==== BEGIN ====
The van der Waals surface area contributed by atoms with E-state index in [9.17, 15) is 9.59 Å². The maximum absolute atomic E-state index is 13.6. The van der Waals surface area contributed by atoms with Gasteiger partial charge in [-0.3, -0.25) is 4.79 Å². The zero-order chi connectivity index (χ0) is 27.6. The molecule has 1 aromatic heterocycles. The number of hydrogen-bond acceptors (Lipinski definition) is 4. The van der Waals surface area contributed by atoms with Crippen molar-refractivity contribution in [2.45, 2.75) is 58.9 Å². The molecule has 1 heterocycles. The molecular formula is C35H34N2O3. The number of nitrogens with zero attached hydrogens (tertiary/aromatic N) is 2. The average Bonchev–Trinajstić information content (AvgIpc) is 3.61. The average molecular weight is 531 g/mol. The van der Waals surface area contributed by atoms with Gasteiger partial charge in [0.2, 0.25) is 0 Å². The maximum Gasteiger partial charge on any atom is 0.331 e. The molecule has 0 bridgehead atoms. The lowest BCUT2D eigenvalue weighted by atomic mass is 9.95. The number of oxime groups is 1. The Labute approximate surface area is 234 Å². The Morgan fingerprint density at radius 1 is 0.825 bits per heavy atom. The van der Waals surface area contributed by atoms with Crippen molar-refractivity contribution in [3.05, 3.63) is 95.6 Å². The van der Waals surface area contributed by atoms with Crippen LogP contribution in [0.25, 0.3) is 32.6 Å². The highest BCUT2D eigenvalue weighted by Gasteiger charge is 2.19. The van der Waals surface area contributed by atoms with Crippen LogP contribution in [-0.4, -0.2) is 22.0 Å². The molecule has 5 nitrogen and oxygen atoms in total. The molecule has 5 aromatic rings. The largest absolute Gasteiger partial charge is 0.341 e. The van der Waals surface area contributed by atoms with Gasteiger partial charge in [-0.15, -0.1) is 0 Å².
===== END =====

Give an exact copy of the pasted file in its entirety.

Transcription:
The van der Waals surface area contributed by atoms with E-state index in [9.17, 15) is 9.59 Å². The maximum absolute atomic E-state index is 13.6. The van der Waals surface area contributed by atoms with Gasteiger partial charge in [-0.3, -0.25) is 4.79 Å². The zero-order chi connectivity index (χ0) is 27.6. The molecule has 1 aromatic heterocycles. The number of hydrogen-bond acceptors (Lipinski definition) is 4. The van der Waals surface area contributed by atoms with Crippen molar-refractivity contribution in [2.45, 2.75) is 58.9 Å². The molecule has 1 heterocycles. The molecular formula is C35H34N2O3. The number of nitrogens with zero attached hydrogens (tertiary/aromatic N) is 2. The average Bonchev–Trinajstić information content (AvgIpc) is 3.61. The average molecular weight is 531 g/mol. The van der Waals surface area contributed by atoms with Gasteiger partial charge in [0.2, 0.25) is 0 Å². The maximum Gasteiger partial charge on any atom is 0.331 e. The molecule has 0 bridgehead atoms. The lowest BCUT2D eigenvalue weighted by atomic mass is 9.95. The number of oxime groups is 1. The Labute approximate surface area is 234 Å². The Morgan fingerprint density at radius 1 is 0.825 bits per heavy atom. The van der Waals surface area contributed by atoms with Crippen molar-refractivity contribution in [3.05, 3.63) is 95.6 Å². The van der Waals surface area contributed by atoms with Crippen LogP contribution in [0.25, 0.3) is 32.6 Å². The highest BCUT2D eigenvalue weighted by Gasteiger charge is 2.19. The van der Waals surface area contributed by atoms with Crippen LogP contribution in [-0.4, -0.2) is 22.0 Å². The molecule has 5 nitrogen and oxygen atoms in total. The molecule has 5 aromatic rings. The largest absolute Gasteiger partial charge is 0.341 e. The van der Waals surface area contributed by atoms with Gasteiger partial charge in [-0.15, -0.1) is 0 Å².